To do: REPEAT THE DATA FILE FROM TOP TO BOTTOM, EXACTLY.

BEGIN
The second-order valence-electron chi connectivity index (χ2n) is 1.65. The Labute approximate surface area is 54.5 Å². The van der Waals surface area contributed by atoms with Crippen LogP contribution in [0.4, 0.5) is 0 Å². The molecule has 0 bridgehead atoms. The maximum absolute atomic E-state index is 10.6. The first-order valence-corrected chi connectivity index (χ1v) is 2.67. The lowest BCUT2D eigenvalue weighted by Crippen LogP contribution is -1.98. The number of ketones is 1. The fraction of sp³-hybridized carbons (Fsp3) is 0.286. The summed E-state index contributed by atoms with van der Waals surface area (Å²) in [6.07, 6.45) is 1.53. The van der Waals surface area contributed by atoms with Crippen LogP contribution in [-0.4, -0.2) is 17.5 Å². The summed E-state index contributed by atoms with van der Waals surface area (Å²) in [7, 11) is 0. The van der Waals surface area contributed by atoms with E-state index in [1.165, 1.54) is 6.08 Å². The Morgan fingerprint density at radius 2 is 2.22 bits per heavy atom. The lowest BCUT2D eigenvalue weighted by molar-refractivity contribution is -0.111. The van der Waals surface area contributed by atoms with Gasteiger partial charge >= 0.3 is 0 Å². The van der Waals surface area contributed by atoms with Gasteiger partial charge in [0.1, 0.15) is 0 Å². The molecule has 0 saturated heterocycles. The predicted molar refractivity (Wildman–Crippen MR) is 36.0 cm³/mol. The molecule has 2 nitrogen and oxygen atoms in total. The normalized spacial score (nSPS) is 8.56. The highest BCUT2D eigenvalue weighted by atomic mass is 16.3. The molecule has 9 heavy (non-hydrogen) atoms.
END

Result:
The second-order valence-electron chi connectivity index (χ2n) is 1.65. The Labute approximate surface area is 54.5 Å². The van der Waals surface area contributed by atoms with Crippen LogP contribution in [0.4, 0.5) is 0 Å². The molecule has 0 bridgehead atoms. The maximum absolute atomic E-state index is 10.6. The first-order valence-corrected chi connectivity index (χ1v) is 2.67. The lowest BCUT2D eigenvalue weighted by Crippen LogP contribution is -1.98. The number of ketones is 1. The fraction of sp³-hybridized carbons (Fsp3) is 0.286. The summed E-state index contributed by atoms with van der Waals surface area (Å²) in [6.07, 6.45) is 1.53. The van der Waals surface area contributed by atoms with Crippen LogP contribution in [-0.4, -0.2) is 17.5 Å². The summed E-state index contributed by atoms with van der Waals surface area (Å²) in [7, 11) is 0. The van der Waals surface area contributed by atoms with E-state index in [1.165, 1.54) is 6.08 Å². The Morgan fingerprint density at radius 2 is 2.22 bits per heavy atom. The lowest BCUT2D eigenvalue weighted by molar-refractivity contribution is -0.111. The van der Waals surface area contributed by atoms with Gasteiger partial charge >= 0.3 is 0 Å². The van der Waals surface area contributed by atoms with Gasteiger partial charge in [0.1, 0.15) is 0 Å². The molecule has 0 saturated heterocycles. The predicted molar refractivity (Wildman–Crippen MR) is 36.0 cm³/mol. The molecule has 2 nitrogen and oxygen atoms in total. The normalized spacial score (nSPS) is 8.56. The highest BCUT2D eigenvalue weighted by atomic mass is 16.3. The molecule has 9 heavy (non-hydrogen) atoms.